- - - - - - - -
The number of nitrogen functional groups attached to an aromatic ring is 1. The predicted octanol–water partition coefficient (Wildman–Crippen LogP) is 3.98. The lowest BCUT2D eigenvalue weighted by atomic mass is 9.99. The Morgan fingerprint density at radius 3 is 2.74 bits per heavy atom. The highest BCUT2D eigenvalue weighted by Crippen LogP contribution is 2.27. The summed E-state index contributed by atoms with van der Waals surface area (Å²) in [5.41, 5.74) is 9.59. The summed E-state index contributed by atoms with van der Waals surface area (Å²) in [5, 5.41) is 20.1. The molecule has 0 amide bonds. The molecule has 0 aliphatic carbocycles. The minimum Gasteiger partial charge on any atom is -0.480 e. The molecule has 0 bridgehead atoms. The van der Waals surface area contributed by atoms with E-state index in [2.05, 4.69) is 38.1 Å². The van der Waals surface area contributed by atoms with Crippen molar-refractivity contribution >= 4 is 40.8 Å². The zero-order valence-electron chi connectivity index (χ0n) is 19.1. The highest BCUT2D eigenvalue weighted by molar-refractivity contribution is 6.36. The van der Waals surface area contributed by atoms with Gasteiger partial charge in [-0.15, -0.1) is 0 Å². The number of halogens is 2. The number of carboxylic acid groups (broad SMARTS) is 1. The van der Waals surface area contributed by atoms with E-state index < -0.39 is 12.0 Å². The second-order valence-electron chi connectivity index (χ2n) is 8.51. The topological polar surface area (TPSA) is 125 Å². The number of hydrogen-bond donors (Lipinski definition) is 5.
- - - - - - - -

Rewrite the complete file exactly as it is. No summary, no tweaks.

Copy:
The number of nitrogen functional groups attached to an aromatic ring is 1. The predicted octanol–water partition coefficient (Wildman–Crippen LogP) is 3.98. The lowest BCUT2D eigenvalue weighted by atomic mass is 9.99. The Morgan fingerprint density at radius 3 is 2.74 bits per heavy atom. The highest BCUT2D eigenvalue weighted by Crippen LogP contribution is 2.27. The summed E-state index contributed by atoms with van der Waals surface area (Å²) in [5.41, 5.74) is 9.59. The summed E-state index contributed by atoms with van der Waals surface area (Å²) in [5, 5.41) is 20.1. The molecule has 0 amide bonds. The molecule has 0 aliphatic carbocycles. The minimum Gasteiger partial charge on any atom is -0.480 e. The molecule has 0 bridgehead atoms. The van der Waals surface area contributed by atoms with E-state index in [2.05, 4.69) is 38.1 Å². The van der Waals surface area contributed by atoms with Crippen molar-refractivity contribution >= 4 is 40.8 Å². The zero-order valence-electron chi connectivity index (χ0n) is 19.1. The highest BCUT2D eigenvalue weighted by molar-refractivity contribution is 6.36. The van der Waals surface area contributed by atoms with Gasteiger partial charge in [-0.15, -0.1) is 0 Å². The number of halogens is 2. The number of carboxylic acid groups (broad SMARTS) is 1. The van der Waals surface area contributed by atoms with E-state index < -0.39 is 12.0 Å². The second-order valence-electron chi connectivity index (χ2n) is 8.51. The topological polar surface area (TPSA) is 125 Å². The number of hydrogen-bond donors (Lipinski definition) is 5.